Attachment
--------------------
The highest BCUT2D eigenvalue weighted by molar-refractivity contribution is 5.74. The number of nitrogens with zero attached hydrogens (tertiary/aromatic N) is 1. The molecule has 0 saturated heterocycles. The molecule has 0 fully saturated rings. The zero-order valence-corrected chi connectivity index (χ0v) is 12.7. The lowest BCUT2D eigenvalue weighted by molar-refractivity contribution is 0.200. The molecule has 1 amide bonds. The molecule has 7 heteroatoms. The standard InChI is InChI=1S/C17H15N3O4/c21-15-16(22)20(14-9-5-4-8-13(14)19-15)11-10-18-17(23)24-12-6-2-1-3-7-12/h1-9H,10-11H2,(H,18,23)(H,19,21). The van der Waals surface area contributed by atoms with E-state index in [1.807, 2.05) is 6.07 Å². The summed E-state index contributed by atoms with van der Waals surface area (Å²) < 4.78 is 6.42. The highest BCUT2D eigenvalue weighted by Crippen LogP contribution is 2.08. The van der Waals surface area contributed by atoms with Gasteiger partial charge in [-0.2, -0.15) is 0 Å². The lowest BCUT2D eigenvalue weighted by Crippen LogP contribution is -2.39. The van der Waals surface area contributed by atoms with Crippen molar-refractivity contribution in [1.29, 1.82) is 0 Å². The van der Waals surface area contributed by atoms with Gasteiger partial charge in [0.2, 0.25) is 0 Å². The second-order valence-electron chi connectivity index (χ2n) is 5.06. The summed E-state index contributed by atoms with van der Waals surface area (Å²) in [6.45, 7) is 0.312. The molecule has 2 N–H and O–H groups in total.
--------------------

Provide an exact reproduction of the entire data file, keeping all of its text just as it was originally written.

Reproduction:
The highest BCUT2D eigenvalue weighted by molar-refractivity contribution is 5.74. The number of nitrogens with zero attached hydrogens (tertiary/aromatic N) is 1. The molecule has 0 saturated heterocycles. The molecule has 0 fully saturated rings. The zero-order valence-corrected chi connectivity index (χ0v) is 12.7. The lowest BCUT2D eigenvalue weighted by molar-refractivity contribution is 0.200. The molecule has 1 amide bonds. The molecule has 7 heteroatoms. The standard InChI is InChI=1S/C17H15N3O4/c21-15-16(22)20(14-9-5-4-8-13(14)19-15)11-10-18-17(23)24-12-6-2-1-3-7-12/h1-9H,10-11H2,(H,18,23)(H,19,21). The van der Waals surface area contributed by atoms with E-state index in [1.807, 2.05) is 6.07 Å². The summed E-state index contributed by atoms with van der Waals surface area (Å²) < 4.78 is 6.42. The highest BCUT2D eigenvalue weighted by Crippen LogP contribution is 2.08. The van der Waals surface area contributed by atoms with Gasteiger partial charge in [-0.2, -0.15) is 0 Å². The lowest BCUT2D eigenvalue weighted by Crippen LogP contribution is -2.39. The van der Waals surface area contributed by atoms with Crippen molar-refractivity contribution in [1.29, 1.82) is 0 Å². The van der Waals surface area contributed by atoms with Gasteiger partial charge in [0.2, 0.25) is 0 Å². The second-order valence-electron chi connectivity index (χ2n) is 5.06. The summed E-state index contributed by atoms with van der Waals surface area (Å²) in [6.45, 7) is 0.312. The molecule has 2 N–H and O–H groups in total.